What is the thinking behind the blood type diet?
Dr D’Adamo’s scientific basis for the blood type diet is broken down as follows:
- Molecular mimicry: A variety of microorganisms produce markers (antigens) in the body which are unique to one type of blood group or another. Depending on the blood grouping, these antigens are given different advantages unique to one of the different blood types. In just the same way, these markers can also be a source of trouble in their own right, according to a blood type grouping (i.e. working for or against your body according to your blood type grouping).
- Energy source: Bacteria appears to have a preference for certain blood type groupings and consumes blood type antigens as a source for energy. By-products of this may or may not be beneficial to the digestive tract of a particular person (depending on their blood type).
- Adhesion: Blood type antigens found in cells and in the mucus of the digestive lining, can be used by microorganisms, attaching themselves to tissues and cells throughout the body. In this way, it is believed that certain infections and conditions are directly linked with specific blood type groups (i.e. your blood type may make your more susceptible to certain conditions and ailments). Symptom ranges may vary, however from mild to severe.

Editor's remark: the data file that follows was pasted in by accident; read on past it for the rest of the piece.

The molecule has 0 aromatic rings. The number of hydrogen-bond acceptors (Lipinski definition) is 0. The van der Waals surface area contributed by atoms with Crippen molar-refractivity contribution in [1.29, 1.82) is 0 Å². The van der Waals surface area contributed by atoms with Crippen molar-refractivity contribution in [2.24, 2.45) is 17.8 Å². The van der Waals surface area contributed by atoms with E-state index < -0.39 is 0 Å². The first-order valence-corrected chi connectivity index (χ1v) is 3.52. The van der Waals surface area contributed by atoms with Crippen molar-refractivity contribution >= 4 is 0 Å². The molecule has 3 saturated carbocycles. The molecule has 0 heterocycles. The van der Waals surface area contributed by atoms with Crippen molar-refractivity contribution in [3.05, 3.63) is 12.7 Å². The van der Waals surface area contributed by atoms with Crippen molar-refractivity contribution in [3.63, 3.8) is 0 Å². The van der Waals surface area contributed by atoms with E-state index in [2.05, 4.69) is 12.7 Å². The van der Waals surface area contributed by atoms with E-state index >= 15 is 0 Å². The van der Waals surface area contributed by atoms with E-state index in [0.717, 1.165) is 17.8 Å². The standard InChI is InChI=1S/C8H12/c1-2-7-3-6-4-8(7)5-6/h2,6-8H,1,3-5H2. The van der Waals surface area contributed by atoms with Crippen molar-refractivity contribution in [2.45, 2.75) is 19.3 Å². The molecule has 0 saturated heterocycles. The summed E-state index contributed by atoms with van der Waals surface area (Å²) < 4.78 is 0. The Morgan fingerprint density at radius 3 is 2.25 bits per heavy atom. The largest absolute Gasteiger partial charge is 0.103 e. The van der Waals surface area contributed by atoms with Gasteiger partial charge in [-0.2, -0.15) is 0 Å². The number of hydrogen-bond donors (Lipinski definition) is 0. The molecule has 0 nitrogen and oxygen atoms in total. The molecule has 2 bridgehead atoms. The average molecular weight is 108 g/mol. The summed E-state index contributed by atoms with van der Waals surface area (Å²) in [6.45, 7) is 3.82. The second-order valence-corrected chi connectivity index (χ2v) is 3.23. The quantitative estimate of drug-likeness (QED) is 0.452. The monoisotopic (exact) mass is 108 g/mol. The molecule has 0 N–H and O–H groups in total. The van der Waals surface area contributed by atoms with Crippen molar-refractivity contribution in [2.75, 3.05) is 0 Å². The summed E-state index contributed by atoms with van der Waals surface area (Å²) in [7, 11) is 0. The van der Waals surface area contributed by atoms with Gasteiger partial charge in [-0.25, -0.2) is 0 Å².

- Inappropriate responses: Unexpected immune system responses may be triggered by certain microorganisms and directly relates to individual blood type groups (i.e. responses are different for each group). Infections (viral or bacterial) may affect different blood type groups in an excessive manner (i.e. leading to high levels of inflammation, and compromising the body’s response to combatting the infection) or generate additional shock or increased levels of stress.
Lectins and the blood type diet